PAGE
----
EPA, industry launch green IT buying initiative

The Environmental Protection Agency and an industry trade group formally unveiled a new standard and registry that help large purchasers of IT'namely, government' make environmentally sound decisions when buying computer equipment.

The standard, developed by EPA, the Institute for Electrical and Electronics Engineers of Piscataway, N.J., state and local governments, and academics, gives developers a list of criteria to meet for environmental soundness, and the registry gives purchasers a list of products meeting the standard.

At a news conference today, Jeff Scott, Waste Division director in EPA's Pacific and Southwest region, said eight government agencies including the departments of Homeland Security, Interior, Energy and Veterans Affairs, the Army, EPA, and NASA are already using the standard in IT equipment solicitations of more than $21 billion.

The standard is an attempt to 'create something that is going to be real and have a lasting impact,' Scott said.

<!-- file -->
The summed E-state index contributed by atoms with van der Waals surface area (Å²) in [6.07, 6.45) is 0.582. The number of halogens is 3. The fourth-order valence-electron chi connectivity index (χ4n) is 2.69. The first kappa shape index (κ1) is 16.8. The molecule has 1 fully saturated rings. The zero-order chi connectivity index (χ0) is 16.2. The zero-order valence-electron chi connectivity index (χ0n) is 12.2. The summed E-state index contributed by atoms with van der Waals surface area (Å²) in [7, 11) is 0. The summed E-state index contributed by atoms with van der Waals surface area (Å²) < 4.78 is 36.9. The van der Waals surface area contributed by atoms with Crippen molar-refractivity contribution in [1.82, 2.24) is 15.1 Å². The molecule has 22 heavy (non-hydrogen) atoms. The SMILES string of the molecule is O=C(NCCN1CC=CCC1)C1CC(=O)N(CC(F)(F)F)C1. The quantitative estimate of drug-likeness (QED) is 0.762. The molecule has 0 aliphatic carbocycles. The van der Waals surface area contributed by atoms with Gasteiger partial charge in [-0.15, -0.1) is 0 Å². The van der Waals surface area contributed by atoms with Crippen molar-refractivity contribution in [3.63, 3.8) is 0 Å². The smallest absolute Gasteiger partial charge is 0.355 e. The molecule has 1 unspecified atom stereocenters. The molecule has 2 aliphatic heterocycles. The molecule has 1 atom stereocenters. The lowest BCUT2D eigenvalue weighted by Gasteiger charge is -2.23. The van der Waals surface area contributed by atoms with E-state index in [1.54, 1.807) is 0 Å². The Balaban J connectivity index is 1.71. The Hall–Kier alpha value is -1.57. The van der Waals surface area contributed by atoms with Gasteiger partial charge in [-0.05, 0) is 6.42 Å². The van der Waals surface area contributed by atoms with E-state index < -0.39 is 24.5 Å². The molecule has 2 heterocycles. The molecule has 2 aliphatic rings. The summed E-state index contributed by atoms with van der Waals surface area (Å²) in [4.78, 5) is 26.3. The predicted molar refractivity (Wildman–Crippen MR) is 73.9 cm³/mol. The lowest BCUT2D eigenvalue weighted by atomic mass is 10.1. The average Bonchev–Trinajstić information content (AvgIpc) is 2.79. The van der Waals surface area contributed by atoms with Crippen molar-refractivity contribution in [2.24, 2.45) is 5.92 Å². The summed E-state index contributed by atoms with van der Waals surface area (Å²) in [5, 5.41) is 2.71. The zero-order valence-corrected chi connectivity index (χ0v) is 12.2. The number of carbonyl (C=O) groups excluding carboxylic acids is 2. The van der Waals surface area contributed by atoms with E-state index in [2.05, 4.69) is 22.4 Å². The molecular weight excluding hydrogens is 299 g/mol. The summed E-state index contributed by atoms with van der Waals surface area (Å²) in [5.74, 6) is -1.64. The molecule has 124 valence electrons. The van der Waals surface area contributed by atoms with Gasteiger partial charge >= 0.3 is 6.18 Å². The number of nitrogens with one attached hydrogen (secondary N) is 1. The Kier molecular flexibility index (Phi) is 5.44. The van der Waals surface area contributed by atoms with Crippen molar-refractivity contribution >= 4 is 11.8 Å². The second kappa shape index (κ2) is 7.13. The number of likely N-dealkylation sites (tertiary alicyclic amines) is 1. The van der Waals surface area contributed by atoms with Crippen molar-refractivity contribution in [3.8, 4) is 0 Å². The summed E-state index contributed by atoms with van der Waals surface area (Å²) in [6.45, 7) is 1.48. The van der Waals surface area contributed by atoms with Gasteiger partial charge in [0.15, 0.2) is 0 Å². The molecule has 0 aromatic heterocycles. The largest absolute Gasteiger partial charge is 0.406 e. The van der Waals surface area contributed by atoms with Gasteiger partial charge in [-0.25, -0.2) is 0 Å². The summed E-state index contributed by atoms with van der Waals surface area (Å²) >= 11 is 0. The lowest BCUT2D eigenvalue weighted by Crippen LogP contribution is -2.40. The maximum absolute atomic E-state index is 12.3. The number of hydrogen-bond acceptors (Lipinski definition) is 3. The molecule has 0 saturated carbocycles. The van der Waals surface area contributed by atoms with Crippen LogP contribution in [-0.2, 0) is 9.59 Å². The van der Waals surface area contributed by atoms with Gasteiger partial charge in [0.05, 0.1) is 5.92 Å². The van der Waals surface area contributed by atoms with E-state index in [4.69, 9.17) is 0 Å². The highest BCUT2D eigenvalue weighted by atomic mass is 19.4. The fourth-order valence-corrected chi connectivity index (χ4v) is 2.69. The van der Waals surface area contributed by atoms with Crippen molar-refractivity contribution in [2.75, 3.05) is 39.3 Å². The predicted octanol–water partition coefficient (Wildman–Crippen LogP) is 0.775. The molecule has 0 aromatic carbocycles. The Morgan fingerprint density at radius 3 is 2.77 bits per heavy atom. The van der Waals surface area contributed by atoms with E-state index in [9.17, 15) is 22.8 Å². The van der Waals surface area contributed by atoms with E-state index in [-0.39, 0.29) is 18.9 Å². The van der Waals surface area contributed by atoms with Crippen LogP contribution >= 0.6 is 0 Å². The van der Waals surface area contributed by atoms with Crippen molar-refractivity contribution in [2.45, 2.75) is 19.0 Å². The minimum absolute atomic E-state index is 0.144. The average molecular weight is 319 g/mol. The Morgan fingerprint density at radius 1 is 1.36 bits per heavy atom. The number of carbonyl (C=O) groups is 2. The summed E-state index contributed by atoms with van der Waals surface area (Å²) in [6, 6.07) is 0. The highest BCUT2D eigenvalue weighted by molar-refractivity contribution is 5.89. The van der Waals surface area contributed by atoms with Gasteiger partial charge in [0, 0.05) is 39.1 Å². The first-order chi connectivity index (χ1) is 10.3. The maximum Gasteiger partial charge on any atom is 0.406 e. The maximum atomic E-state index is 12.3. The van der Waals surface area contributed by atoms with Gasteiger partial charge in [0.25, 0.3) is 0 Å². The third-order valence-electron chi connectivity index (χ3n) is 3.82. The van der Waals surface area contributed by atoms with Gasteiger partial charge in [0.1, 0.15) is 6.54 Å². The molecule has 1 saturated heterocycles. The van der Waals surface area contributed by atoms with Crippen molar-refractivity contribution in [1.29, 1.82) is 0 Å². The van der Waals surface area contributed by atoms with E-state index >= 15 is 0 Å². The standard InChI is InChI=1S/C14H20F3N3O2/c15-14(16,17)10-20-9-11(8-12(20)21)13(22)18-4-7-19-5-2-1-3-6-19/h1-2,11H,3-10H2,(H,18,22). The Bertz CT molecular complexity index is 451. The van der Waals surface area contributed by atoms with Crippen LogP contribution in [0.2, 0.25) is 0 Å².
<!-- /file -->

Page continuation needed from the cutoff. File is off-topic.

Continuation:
The government's IT budget for fiscal 2007 is slated for more than $64 billion, making it a prime candidate to use this new system and help improve the environment, Scott said.

EPA estimates that the standard, if used widely, could result in significant reductions in waste and energy usage. Specifically:
  • More than 4 million pounds of hazardous waste
  • More than 1 million pounds of non-hazardous waste
  • More than 200,000 megawatt-hours of energy, enough to power 2 million homes.

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